Happy Saint Patrick’s Day—or as the Irish say, lá fhéile Pádraig sona dhuit! And you don’t need to go to the Emerald Isle to experience authentic Irish spirit. You can find one of the world’s largest, proudest and most longstanding Irish communities right here in Chicago!
There’s a reason we dye our river green every March 17. Landmarks like Gaelic Park, Comiskey Park and O’Hare International Airport stand to prove that Irish culture has left a deep impression upon Chicago. Modern Irish icons like ‘Lord of the Dance’ Michael Flatley also call Chicago home.
Those who study liberal arts amidst this vibrant Irish community can even enrich their cultural understandings with a closer look at the history, literature and political activism that made Chicago’s Irish who they are today.
Read on to learn why liberal arts students in Chicago are perfectly positioned to celebrate Irish culture here this March.
Chicago is an Important Historical Site of Irish American Settlement
In the early 1800s, construction of the Illinois and Michigan Canal brought hundreds of Irish laborers and settlers to Chicago. In the 1940s, it became a major destination for Irish emigrants escaping the Great Famine.
According to the Irish American Magazine, by the 1870s, the 70,000-strong Irish population of Chicago made up over 25 percent of the city’s people. By the 1880s, 30 percent of Chicago’s civil service jobs were held by Irish Americans.
Many of the humanities programs Chicago has to offer can help students gain a deeper understanding of the cultural and historical foundations laid by Irish settlers. This is because these programs often include courses on understanding culture and history and they explore concepts like diaspora, patriotism, assimilation and multicultural integration—all of which can help create a more thorough understanding of the Irish contributions to the colonization of America.
Students dress in colonial garb at Chicago’s annual St. Patrick’s Day parade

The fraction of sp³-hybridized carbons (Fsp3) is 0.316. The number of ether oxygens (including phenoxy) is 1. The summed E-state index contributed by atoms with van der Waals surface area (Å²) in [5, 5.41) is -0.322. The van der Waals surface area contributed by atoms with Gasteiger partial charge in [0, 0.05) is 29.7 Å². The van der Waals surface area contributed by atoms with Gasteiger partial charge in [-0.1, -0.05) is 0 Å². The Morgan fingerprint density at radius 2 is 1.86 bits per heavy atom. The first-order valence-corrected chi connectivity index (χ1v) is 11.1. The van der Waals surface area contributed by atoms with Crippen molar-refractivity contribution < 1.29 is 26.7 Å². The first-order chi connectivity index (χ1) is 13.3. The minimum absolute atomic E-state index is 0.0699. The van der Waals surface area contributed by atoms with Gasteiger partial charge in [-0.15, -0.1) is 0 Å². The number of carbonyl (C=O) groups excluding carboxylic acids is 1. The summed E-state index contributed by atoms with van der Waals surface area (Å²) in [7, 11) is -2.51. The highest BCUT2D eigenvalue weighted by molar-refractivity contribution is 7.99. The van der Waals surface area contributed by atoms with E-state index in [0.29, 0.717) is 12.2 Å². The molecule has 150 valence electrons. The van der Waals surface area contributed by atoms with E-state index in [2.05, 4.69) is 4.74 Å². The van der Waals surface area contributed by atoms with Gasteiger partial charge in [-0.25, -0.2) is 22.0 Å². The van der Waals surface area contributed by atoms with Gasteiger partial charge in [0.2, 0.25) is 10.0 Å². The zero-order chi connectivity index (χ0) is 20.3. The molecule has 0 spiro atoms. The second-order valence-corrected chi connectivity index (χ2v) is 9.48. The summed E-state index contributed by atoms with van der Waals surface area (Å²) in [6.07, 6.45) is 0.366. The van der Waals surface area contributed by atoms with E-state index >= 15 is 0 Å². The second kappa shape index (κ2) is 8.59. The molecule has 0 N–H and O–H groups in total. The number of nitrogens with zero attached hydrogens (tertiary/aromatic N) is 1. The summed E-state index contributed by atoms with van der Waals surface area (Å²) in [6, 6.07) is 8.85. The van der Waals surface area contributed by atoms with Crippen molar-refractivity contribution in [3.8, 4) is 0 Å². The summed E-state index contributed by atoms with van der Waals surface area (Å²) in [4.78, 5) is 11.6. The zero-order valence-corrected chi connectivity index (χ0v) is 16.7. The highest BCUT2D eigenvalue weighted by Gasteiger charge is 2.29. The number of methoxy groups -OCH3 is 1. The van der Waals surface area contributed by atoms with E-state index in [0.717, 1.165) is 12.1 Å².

Practicing Political Engagement (Irish-American Style!) in Liberal Arts Programs
The Irish have been playing a crucial political role in Chicago for over 150 years. While building the Canal, Irish workers fought hard to create Chicago’s first labor unions. As a vocal minority, they also worked to build lasting coalitions among other ethnic and religious groups.
Their political passion for independence from England and justice in the face of a prejudiced New World birthed such notable activists as County Cork native Mary Harris “Mother” Jones. A prominent labor and community organizer at the turn of the 19th century, she helped coordinate major strikes, cofounded the Industrial Workers of the World, and inspired the popular progressive magazine now printed in her name.
By the early 1900s, Chicago’s most influential leaders also included Margaret Haley, president of the Chicago Teachers Federation, and John Fitzpatrick, leader of Chicago’s Federation of Labor. In 1979, Irish Jane Byrne became the first woman to ever serve as mayor of Chicago. Even President Obama, based in Chicago for most of his political career, is Irish on his mother’s side.
Political engagement is the heart of great liberal arts colleges like Shimer. Our self-governing body, called the Assembly, meets regularly for open dialogues and votes on matters that affect our community. If you’re passionate about speaking for democratic justice, take cues from the Irish and consider studying here.
Classic Irish Scholarship is Key to Any Top Small Liberal Arts College
Liberal arts programs are well known for using great books as primary sources in their curriculums. If you’d like to hone your creative writing skills while in college, certain Irish texts will help you on your way.
James Joyce’s Ulysses is one example of great Irish literature you’re likely to encounter at a liberal arts college. Ulysses is an artful homage to Homer’s Odyssey, following the journey of a young man through Dublin. Other great Irish writers, poets and playwrights include W. B. Yeats, Oscar Wilde, and Seamus Heaney, who have all made their mark on the world’s literary scene.
A monument to James Joyce’s famous book, Ulysses
You can make your own mark with an education in the vibrant multicultural, historical and political community of Chicago.
Are you interested in trying your luck at a small liberal arts college in Chicago?
Visit Shimer to learn more about what can offer you.